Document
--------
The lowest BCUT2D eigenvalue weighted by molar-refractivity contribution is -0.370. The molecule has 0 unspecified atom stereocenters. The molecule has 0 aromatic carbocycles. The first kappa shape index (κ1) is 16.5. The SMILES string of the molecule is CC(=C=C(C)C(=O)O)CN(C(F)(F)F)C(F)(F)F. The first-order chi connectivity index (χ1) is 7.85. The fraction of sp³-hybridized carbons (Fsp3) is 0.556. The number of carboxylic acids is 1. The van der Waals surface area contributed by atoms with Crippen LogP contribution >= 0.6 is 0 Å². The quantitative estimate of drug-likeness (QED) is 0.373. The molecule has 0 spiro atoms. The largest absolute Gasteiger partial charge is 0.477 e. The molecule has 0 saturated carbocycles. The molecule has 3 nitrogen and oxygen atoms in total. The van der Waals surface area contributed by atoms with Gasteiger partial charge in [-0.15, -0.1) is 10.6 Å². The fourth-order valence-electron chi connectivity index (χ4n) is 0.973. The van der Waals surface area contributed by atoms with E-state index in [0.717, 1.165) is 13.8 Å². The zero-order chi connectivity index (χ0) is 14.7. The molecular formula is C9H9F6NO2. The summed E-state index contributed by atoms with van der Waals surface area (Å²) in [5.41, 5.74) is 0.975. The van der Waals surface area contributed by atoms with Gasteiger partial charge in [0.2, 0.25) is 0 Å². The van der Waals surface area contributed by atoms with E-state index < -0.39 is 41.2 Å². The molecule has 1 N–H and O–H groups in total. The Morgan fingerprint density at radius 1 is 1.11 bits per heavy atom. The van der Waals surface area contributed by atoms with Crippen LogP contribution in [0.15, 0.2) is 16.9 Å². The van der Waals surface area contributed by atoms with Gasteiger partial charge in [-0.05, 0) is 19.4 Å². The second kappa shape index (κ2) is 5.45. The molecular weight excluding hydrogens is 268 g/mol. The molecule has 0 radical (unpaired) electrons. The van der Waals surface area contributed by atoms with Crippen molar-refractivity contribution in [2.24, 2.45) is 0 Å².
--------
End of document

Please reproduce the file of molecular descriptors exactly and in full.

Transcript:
The lowest BCUT2D eigenvalue weighted by molar-refractivity contribution is -0.370. The molecule has 0 unspecified atom stereocenters. The molecule has 0 aromatic carbocycles. The first kappa shape index (κ1) is 16.5. The SMILES string of the molecule is CC(=C=C(C)C(=O)O)CN(C(F)(F)F)C(F)(F)F. The first-order chi connectivity index (χ1) is 7.85. The fraction of sp³-hybridized carbons (Fsp3) is 0.556. The number of carboxylic acids is 1. The van der Waals surface area contributed by atoms with Crippen LogP contribution >= 0.6 is 0 Å². The quantitative estimate of drug-likeness (QED) is 0.373. The molecule has 0 spiro atoms. The largest absolute Gasteiger partial charge is 0.477 e. The molecule has 0 saturated carbocycles. The molecule has 3 nitrogen and oxygen atoms in total. The van der Waals surface area contributed by atoms with Gasteiger partial charge in [-0.15, -0.1) is 10.6 Å². The fourth-order valence-electron chi connectivity index (χ4n) is 0.973. The van der Waals surface area contributed by atoms with E-state index in [0.717, 1.165) is 13.8 Å². The zero-order chi connectivity index (χ0) is 14.7. The molecular formula is C9H9F6NO2. The summed E-state index contributed by atoms with van der Waals surface area (Å²) in [5.41, 5.74) is 0.975. The van der Waals surface area contributed by atoms with Gasteiger partial charge in [0.2, 0.25) is 0 Å². The van der Waals surface area contributed by atoms with E-state index < -0.39 is 41.2 Å². The molecule has 1 N–H and O–H groups in total. The Morgan fingerprint density at radius 1 is 1.11 bits per heavy atom. The van der Waals surface area contributed by atoms with Crippen LogP contribution in [0.15, 0.2) is 16.9 Å². The van der Waals surface area contributed by atoms with Gasteiger partial charge in [-0.05, 0) is 19.4 Å². The second kappa shape index (κ2) is 5.45. The molecular weight excluding hydrogens is 268 g/mol. The molecule has 0 radical (unpaired) electrons. The van der Waals surface area contributed by atoms with Crippen molar-refractivity contribution in [2.24, 2.45) is 0 Å².